A Vessel for Torah by Willie Roth


The first Keli (vessel) that Hashem commands Moshe to build is the Aron.  A cursory analysis of the construction of the Aron would lead one to conclude that because of the Aron’s importance in that it held the Luchot, and possibly the Seifer Torah that Moshe wrote, it was built first.  Such a conclusion is definitely correct, but there is something much deeper to the essence of the Aron.  The Ramban points out that in reference to the Aron the Torah uses the word, “VeAsu,” “And you shall construct,” in the plural, as opposed to the other Keilim and even the Badim (the poles with which the Aron was held) and the Zeir Zahav (the golden crown surrounding the Aron) which the Torah describes using the words “VeYatzakta,” “VeTzipita,” and “VeAsita,” respectively, all in the singular.  He explains that this distinction and specific emphasis on the pluralistic construction of the Aron alludes to the Mitzvah for every member of Klal Yisrael to participate in the building of the Aron.  An individual who either donated gold for the sake of the Aron or helped Betzalel in its construction would merit the Torah.  Apparently, there is a specific relationship that should exist between the individual and the Aron which will result in the acquisition of the Torah.  How does that work?  How does building the Aron help someone acquire the Torah?

The Torah requires that the Aron and Kaporet (the cover for the Aron) be made out of Zahav Tahor, pure gold, while the Badim and Zeir Zahav only require only “regularordinary” gold.  The Meshech Chochmah explains that this is because the Aron and Kaporet are analogous to the Klaf of Tefillin, while the Badim and Zeir Zahav are similar to the Retzuot (straps) and Batim (compartments) of Tefilin.  Just like the parchment must be tanned and treated “Lishmah” (with proper intent) and if they are not the Tefillin are Pasul, so too the Aron and Kaporet need to be made out of Zahav Tahor, pure gold, for the sake of the Aron.  Conversely, the Badim and the Zeir Zahav only require only regular gold just like the Retzuot and Batim which Bedieved (ex post facto) do not needare not required to be made Lishmah.  There is also a clear comparison between the Klaf, which is the Keli for the letters of the Torah, and the Aron, which is the Keli for the Luchot.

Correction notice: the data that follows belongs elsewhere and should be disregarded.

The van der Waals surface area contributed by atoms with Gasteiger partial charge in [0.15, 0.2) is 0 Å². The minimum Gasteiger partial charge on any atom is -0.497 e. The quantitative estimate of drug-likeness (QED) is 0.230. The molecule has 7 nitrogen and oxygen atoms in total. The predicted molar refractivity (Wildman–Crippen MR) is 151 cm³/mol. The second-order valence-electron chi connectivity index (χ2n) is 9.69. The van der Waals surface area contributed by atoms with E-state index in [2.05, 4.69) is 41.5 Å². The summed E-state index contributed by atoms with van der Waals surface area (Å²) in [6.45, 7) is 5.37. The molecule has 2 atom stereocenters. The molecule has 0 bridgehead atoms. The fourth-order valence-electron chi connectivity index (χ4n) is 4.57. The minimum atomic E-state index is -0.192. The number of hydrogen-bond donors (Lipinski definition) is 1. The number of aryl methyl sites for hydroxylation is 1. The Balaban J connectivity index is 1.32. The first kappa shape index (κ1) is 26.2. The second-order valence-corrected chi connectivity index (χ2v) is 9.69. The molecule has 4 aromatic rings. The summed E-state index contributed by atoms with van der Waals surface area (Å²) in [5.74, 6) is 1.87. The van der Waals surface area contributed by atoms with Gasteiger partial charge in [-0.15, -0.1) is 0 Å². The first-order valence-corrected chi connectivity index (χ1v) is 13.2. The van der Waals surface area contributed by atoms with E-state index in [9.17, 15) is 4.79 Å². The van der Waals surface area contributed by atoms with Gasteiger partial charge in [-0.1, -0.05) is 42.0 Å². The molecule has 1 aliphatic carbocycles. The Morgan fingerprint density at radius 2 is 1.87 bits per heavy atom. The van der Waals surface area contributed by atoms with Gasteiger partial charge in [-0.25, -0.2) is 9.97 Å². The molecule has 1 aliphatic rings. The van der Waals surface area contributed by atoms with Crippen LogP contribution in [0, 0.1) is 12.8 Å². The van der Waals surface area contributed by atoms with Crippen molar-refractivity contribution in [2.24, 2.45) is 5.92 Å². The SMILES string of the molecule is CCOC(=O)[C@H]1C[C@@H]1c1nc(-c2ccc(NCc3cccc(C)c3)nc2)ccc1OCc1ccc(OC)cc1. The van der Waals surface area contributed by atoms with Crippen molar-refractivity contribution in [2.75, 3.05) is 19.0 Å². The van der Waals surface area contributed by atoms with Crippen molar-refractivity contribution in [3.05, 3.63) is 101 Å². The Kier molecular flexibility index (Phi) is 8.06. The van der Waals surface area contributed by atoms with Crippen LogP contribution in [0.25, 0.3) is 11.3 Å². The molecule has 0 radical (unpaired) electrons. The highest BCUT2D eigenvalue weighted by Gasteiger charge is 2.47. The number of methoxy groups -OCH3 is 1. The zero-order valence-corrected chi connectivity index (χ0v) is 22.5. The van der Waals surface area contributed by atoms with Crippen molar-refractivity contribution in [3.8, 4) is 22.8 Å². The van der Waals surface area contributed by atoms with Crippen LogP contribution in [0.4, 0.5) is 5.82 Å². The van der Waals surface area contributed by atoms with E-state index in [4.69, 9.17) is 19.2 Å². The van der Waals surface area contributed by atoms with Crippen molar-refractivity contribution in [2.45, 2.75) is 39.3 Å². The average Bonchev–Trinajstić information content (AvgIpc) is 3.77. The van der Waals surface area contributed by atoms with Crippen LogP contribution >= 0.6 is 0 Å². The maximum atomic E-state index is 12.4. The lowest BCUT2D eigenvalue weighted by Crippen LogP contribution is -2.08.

Expressing a similar idea, the Ramban (Hasagot LeSeifer HaMitzvot 33) writes that there is only a Mitzvah to have an Aron if there are Luchot which need to be stored.  Thus, even if the Aron were to break, Klal Yisrael would be required to build another Aron exactly like the previous one.  However, if there are no Luchot, such as during Bayit Sheini when the Luchot were hidden, there would no longer be a need for the Aron.  The Maharal in the Gur Aryeh explains that this is because the nature of the Aron is a “Beit Kibul,” a receptacle, for the Eidut, namely, the Luchot.  Thus, if there is no Eidut, there is no need for an Aron.